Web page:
a rant about soundcards and its endless dead-time

Ralf Mardorf ralf.mardorf at rocketmail.com
Mon Feb 12 02:29:34 UTC 2018

On Mon, 12 Feb 2018 01:56:52 +0100, Polytropon wrote:
>On Sun, 11 Feb 2018 22:36:17 +0000, Eric Joyner wrote:
>> Why not just get a PCI-E sound card in the first place? I don't know
>> why someone would go out of their way to get a PCI one in 2018.  
>MIDI interface? Just guessing...

At least expensive PCIe cards provide MIDI, too.

USB MIDI often suffers from too much jitter, indeed, my mobo still
allows to use an old Envy24 PCI card + my RME PCIe card for (audio
and) MIDI and I wouldn't drop them, if I should get an USB audio device
for my Linux PC, but continue using them as MIDI interfaces.

>Plus - they can be used on several systems without much problems, it's
>as simple as "plug pull" and "plug insert".

Class compliant USB audio interfaces have a few pitfalls. Before I got
the Focusrite Scarlett 18i20 2nd Gen for my iPad, I tested a
Presonus AudioBox 1818VSL. It drains too much power for the iPad, so I
needed to add an active USB hub, to get rid of the power issue, but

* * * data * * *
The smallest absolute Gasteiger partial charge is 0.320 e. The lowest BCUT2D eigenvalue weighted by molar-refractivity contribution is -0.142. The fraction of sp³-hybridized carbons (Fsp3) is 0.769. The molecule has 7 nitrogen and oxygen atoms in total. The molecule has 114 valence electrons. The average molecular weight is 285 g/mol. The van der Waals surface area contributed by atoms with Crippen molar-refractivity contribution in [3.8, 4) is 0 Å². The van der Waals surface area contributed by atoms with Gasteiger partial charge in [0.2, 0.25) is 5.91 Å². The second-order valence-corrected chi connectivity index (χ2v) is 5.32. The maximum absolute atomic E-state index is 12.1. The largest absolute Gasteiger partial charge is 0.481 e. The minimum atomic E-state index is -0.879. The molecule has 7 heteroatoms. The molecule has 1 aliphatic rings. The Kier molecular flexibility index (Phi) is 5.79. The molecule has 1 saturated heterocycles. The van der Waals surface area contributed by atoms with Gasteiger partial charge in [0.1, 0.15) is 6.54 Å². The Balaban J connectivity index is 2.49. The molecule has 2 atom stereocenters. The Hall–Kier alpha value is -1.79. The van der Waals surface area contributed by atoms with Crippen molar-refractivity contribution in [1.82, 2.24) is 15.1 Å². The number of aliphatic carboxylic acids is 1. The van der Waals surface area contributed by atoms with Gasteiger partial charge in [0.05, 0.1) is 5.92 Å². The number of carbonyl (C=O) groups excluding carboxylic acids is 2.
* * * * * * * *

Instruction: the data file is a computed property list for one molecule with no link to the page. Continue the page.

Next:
then there still were issues, so I returned the Presonus to the dealer.
Both USB interfaces are working with my Linux PC, but the Focusrite
could be used with lower latency, than the Presonus. Another issue with
class compliant interfaces could be missing features, that are only
provided, if a driver for this card is available, e.g. build in effects
or monitor routing. USB ports are tricky e.g. regarding shared IRQs, but
usually it should be possible to find an USB port that doesn't cause
issues. If so, USB 2 allows to use 18 inputs and 20 outputs, assuming
the PC has the horse power to handle the DSP load.

However, for audio I only will buy USB interfaces in the future,
because it indeed is nearly as simple as "plug pull" and "plug insert".

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